|By Nathan Young|
May 30, 2017
This is fairly straight forward, as the lowest value over a specific period is the lowest price, price level, or data point over a specified period you have chosen.
The significance of having this in your research is that the lowest price could be an outlier, which would skew data such as standard deviation or moving averages. You want to try and make your data as true as possible, and if the lowest data was an anomaly, it could misrepresent your data.
Standard deviation may be one that is affected because it will take into account that lowest data point. A way to avoid that is just omit it from your data set and you may get a more true set of numbers. However, you want to be sure that the lowest point is in fact an anomaly because if is not, you may be affected in your later research. You can flip this and take a look at highest value in the same light because you want to make sure your data is as true as possible.
This affects both fundamental and technical analysis because you can have a revenue number be severely out of line just the same way you may have a stock price over a certain period of time. The important part is just to figure out if the lowest value is a one time event or might it happen again.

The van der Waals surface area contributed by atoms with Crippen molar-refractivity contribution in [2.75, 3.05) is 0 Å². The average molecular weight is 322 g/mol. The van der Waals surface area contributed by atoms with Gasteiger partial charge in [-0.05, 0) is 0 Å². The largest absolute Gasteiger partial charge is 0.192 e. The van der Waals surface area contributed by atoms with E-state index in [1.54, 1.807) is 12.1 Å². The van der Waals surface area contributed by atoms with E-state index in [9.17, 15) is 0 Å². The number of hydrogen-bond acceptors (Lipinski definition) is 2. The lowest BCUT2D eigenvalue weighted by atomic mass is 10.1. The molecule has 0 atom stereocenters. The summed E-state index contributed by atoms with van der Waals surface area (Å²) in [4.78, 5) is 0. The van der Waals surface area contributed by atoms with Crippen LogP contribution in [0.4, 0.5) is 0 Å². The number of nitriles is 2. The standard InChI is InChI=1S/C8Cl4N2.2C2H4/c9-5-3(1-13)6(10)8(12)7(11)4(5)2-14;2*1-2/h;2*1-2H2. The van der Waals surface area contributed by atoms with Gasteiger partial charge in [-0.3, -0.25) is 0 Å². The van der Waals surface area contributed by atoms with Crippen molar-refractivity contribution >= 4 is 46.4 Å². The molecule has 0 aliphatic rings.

Check out the Internet because there you will find how people use the lowest value in their research. They may omit it or they may include it, either way, find out if there is a drastic difference and apply it to your research. Test these different numbers on a demo account to first see if you find one is better over the other and then go from there. If you are really stuck, reach out to an investing and trading community and ask for their feed back. Bouncing ideas off of people who do this for a living is the best way to narrow you search and implementation of the data set.